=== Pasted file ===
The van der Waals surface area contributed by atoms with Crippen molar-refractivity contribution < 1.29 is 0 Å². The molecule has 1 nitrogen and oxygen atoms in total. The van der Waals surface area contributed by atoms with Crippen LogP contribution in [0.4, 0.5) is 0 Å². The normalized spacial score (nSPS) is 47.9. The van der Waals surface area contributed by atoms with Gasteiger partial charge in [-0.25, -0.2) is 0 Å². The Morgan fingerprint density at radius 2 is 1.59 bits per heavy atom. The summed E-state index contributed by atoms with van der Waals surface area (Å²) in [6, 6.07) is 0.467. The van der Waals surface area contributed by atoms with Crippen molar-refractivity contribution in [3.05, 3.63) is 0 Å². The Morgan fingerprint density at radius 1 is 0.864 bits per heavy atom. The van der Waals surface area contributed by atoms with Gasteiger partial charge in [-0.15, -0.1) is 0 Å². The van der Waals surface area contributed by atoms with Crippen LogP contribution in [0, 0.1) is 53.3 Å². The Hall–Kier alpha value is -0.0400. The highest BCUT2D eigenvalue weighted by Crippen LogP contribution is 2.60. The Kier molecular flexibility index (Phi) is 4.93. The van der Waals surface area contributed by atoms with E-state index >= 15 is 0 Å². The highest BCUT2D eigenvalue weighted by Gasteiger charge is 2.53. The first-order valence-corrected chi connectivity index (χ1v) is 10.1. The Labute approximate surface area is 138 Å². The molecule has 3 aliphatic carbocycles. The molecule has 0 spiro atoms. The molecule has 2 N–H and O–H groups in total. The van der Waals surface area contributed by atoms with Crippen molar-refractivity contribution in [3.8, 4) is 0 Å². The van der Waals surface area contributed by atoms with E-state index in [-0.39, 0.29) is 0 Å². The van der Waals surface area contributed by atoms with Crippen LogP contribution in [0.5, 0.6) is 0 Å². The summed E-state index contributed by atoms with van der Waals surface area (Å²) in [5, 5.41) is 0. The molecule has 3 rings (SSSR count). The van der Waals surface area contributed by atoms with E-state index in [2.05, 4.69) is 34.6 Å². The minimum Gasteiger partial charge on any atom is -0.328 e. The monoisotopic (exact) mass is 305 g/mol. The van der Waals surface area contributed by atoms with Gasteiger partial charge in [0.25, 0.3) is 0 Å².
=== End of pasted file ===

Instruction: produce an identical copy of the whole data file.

The van der Waals surface area contributed by atoms with Crippen molar-refractivity contribution < 1.29 is 0 Å². The molecule has 1 nitrogen and oxygen atoms in total. The van der Waals surface area contributed by atoms with Crippen LogP contribution in [0.4, 0.5) is 0 Å². The normalized spacial score (nSPS) is 47.9. The van der Waals surface area contributed by atoms with Gasteiger partial charge in [-0.25, -0.2) is 0 Å². The Morgan fingerprint density at radius 2 is 1.59 bits per heavy atom. The summed E-state index contributed by atoms with van der Waals surface area (Å²) in [6, 6.07) is 0.467. The van der Waals surface area contributed by atoms with Crippen molar-refractivity contribution in [3.05, 3.63) is 0 Å². The Morgan fingerprint density at radius 1 is 0.864 bits per heavy atom. The van der Waals surface area contributed by atoms with Gasteiger partial charge in [-0.15, -0.1) is 0 Å². The van der Waals surface area contributed by atoms with Crippen LogP contribution in [0, 0.1) is 53.3 Å². The Hall–Kier alpha value is -0.0400. The highest BCUT2D eigenvalue weighted by Crippen LogP contribution is 2.60. The Kier molecular flexibility index (Phi) is 4.93. The van der Waals surface area contributed by atoms with E-state index >= 15 is 0 Å². The highest BCUT2D eigenvalue weighted by Gasteiger charge is 2.53. The first-order valence-corrected chi connectivity index (χ1v) is 10.1. The Labute approximate surface area is 138 Å². The molecule has 3 aliphatic carbocycles. The molecule has 0 spiro atoms. The molecule has 2 N–H and O–H groups in total. The van der Waals surface area contributed by atoms with Crippen molar-refractivity contribution in [3.8, 4) is 0 Å². The van der Waals surface area contributed by atoms with E-state index in [-0.39, 0.29) is 0 Å². The van der Waals surface area contributed by atoms with Crippen LogP contribution in [0.5, 0.6) is 0 Å². The summed E-state index contributed by atoms with van der Waals surface area (Å²) in [5, 5.41) is 0. The molecule has 3 rings (SSSR count). The van der Waals surface area contributed by atoms with E-state index in [2.05, 4.69) is 34.6 Å². The minimum Gasteiger partial charge on any atom is -0.328 e. The monoisotopic (exact) mass is 305 g/mol. The van der Waals surface area contributed by atoms with Gasteiger partial charge in [0.25, 0.3) is 0 Å².